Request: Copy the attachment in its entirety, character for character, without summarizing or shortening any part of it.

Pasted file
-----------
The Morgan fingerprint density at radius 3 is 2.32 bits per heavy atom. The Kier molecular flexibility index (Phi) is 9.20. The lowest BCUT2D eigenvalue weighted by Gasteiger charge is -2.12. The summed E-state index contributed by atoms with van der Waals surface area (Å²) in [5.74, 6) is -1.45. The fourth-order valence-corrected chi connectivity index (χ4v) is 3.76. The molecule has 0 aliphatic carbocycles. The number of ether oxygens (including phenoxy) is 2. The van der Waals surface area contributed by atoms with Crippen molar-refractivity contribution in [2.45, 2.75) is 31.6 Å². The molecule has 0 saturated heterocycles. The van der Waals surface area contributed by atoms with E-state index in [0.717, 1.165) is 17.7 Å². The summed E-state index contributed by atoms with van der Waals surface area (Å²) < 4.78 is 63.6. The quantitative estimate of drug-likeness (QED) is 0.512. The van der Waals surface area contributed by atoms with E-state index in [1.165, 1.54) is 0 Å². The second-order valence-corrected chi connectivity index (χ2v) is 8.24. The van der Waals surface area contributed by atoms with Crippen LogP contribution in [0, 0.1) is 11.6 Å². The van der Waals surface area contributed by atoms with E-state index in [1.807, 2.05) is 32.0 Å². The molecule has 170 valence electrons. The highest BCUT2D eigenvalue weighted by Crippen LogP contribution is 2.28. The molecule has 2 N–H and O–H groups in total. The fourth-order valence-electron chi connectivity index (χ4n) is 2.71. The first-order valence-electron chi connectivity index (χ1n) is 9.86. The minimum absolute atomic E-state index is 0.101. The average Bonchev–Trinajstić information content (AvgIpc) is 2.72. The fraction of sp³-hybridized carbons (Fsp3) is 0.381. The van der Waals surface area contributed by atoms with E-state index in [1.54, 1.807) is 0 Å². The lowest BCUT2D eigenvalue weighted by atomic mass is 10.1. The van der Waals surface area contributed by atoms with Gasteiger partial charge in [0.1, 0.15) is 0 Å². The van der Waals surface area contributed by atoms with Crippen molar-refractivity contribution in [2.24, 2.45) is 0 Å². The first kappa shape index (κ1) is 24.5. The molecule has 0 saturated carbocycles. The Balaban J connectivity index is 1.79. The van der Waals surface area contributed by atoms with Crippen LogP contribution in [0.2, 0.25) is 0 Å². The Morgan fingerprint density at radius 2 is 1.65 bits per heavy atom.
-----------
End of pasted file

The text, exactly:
The Morgan fingerprint density at radius 3 is 2.32 bits per heavy atom. The Kier molecular flexibility index (Phi) is 9.20. The lowest BCUT2D eigenvalue weighted by Gasteiger charge is -2.12. The summed E-state index contributed by atoms with van der Waals surface area (Å²) in [5.74, 6) is -1.45. The fourth-order valence-corrected chi connectivity index (χ4v) is 3.76. The molecule has 0 aliphatic carbocycles. The number of ether oxygens (including phenoxy) is 2. The van der Waals surface area contributed by atoms with Crippen molar-refractivity contribution in [2.45, 2.75) is 31.6 Å². The molecule has 0 saturated heterocycles. The van der Waals surface area contributed by atoms with E-state index in [0.717, 1.165) is 17.7 Å². The summed E-state index contributed by atoms with van der Waals surface area (Å²) < 4.78 is 63.6. The quantitative estimate of drug-likeness (QED) is 0.512. The van der Waals surface area contributed by atoms with E-state index in [1.165, 1.54) is 0 Å². The second-order valence-corrected chi connectivity index (χ2v) is 8.24. The van der Waals surface area contributed by atoms with Crippen LogP contribution in [0, 0.1) is 11.6 Å². The van der Waals surface area contributed by atoms with E-state index in [1.807, 2.05) is 32.0 Å². The molecule has 170 valence electrons. The highest BCUT2D eigenvalue weighted by Crippen LogP contribution is 2.28. The molecule has 2 N–H and O–H groups in total. The fourth-order valence-electron chi connectivity index (χ4n) is 2.71. The first-order valence-electron chi connectivity index (χ1n) is 9.86. The minimum absolute atomic E-state index is 0.101. The average Bonchev–Trinajstić information content (AvgIpc) is 2.72. The fraction of sp³-hybridized carbons (Fsp3) is 0.381. The van der Waals surface area contributed by atoms with E-state index in [1.54, 1.807) is 0 Å². The lowest BCUT2D eigenvalue weighted by atomic mass is 10.1. The van der Waals surface area contributed by atoms with Gasteiger partial charge in [0.1, 0.15) is 0 Å². The van der Waals surface area contributed by atoms with Crippen molar-refractivity contribution in [2.24, 2.45) is 0 Å². The first kappa shape index (κ1) is 24.5. The molecule has 0 saturated carbocycles. The Balaban J connectivity index is 1.79. The van der Waals surface area contributed by atoms with Crippen LogP contribution in [0.2, 0.25) is 0 Å². The Morgan fingerprint density at radius 2 is 1.65 bits per heavy atom.